Other Risk Behaviors

As adolescents begin individuation from their parents and become increasingly concerned about peer acceptance, they are especially vulnerable for engaging in risky behaviors. In the sections above, we have discussed concepts related to sexual behaviors. In this section, we will add key concepts related to substance use and eating disorders

Substance Use

More info: stages of drug use

Stage 1- experimentation

Use is in social settings and is often the result of peer pressure. The substance comes from friends. The user is often inept and injury can occur from overdosage or accidents. Outside the consequences of getting caught, usage does not affect family life and school performance. Most providers treat information shared by teens at this stage confidentially and provide counseling.

 Stage 2- actively seeking

The adolescent in this stage are seeking the effect of the substance. They often maintain their own stash and use may occur in non-social contexts. The teen may get "high" to reduce test stress instead of studying or to cope with psychosocial issues. Use begins to affect family life and school performance. Teens in this stage need to be followed closely and helped with issues related to use. Once aware of the problem, the physician may need to enlist the aid of parents to intervene if the minor teen does not abstain on their own.

 Stage 3- preoccupation 

This is the classic "drug addict." The teen's entire life revolves around the issue of obtaining substances and getting "high." Use is compulsive, even in the face of problems with the family, school and the law. Often they are into poly-drug use. The quantity of drugs used may be expensive and lead to criminal activity such as drug trafficking, theft or prostitution. Teens in this stage should be referred to experts in the field as treatment is complicated and the users are often devious.

 Stage 4- burnout

This stage is rarely seen in teens as it usually takes years of use to cause enough damage. Some substances are more neurotoxic and can lead quickly to this stage (e.g., inhaling carburetor cleaning fluid). Substances are used to prevent the negative effects of withdrawal or just to feel normal. Often the teen has no family or work life left. Even when off the substances, most people will identify these individual as abnormal because of their flattened affect, sluggish processing and slowed speech. Again, these individuals should be cared for by experts in the field.

Alcohol, nicotine (cigarettes or chewing tobacco) and marijuana are the substances used most commonly by teens. Other drugs are used by less than 10% of the adolescent population. Drug use can be divided into phases: experimentation, active seeking, preoccupation, and burn out. Determining the stage or pattern of use can help the provider determine what additional intervention is appropriate.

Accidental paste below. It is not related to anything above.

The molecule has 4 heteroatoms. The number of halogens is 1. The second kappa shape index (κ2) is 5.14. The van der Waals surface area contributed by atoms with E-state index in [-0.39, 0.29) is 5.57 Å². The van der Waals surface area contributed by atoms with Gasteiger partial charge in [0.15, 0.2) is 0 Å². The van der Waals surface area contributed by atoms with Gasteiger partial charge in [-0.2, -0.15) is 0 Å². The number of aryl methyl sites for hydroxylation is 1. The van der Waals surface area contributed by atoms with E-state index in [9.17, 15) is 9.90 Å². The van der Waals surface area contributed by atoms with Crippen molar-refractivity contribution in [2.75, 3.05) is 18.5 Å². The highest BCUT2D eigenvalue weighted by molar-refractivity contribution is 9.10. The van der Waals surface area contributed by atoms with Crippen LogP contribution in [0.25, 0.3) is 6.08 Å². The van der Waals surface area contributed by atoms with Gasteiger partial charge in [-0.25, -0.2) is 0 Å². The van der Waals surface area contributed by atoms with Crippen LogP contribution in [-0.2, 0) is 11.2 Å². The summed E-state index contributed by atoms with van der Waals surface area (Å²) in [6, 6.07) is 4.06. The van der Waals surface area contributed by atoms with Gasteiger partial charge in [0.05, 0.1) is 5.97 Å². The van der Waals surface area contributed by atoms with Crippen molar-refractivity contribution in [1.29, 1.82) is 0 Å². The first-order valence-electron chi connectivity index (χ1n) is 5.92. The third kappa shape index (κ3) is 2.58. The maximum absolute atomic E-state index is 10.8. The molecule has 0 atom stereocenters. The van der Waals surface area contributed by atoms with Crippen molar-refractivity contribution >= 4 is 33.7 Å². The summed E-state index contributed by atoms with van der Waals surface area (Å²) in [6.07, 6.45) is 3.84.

Signs of possible substance abuse

Parents are often the first to be concerned as the teen withdraws from family activities or begins flouting family rules. Declining grades, truancy and withdrawal from extracurricular activities are other signs of drug use. Some medical conditions may become exaggerated, such as asthma from smoking marijuana. Dysphoria, confusion, irritability and low tolerance of frustration may occur along with self-destructive behaviors. Stealing and other criminal behaviors may get the teenager in trouble with the law.


A good history and physical exam are the most sensitive tools for diagnosing substance use. Substance users are often seductive liars, making it is important to corroborate the history with a family member. Parents are usually unaware of the specifics of use but can detail associated behaviors such as truancy or changes in behavior.

Drug testing is specific but not very sensitive and does not reveal the pattern of use. A positive test for marijuana does not discern the teen who smoked it once from the one who smokes seven times a day.


The pattern of use determines the treatment. When caught, teens try many different ploys. It is best to warn the parents beforehand. Common statements from teens include, "You don't really think I would use that stuff do you," "Someone put it in my drink," "I was holding it for a friend," "It was second hand smoke," and "Everyone else does it." Parent reactions vary from denial, outrage aimed at the physician, sadness, guilt and fear. Substance use may be a chronic problem requiring long term follow up with periods of exacerbation and improvement.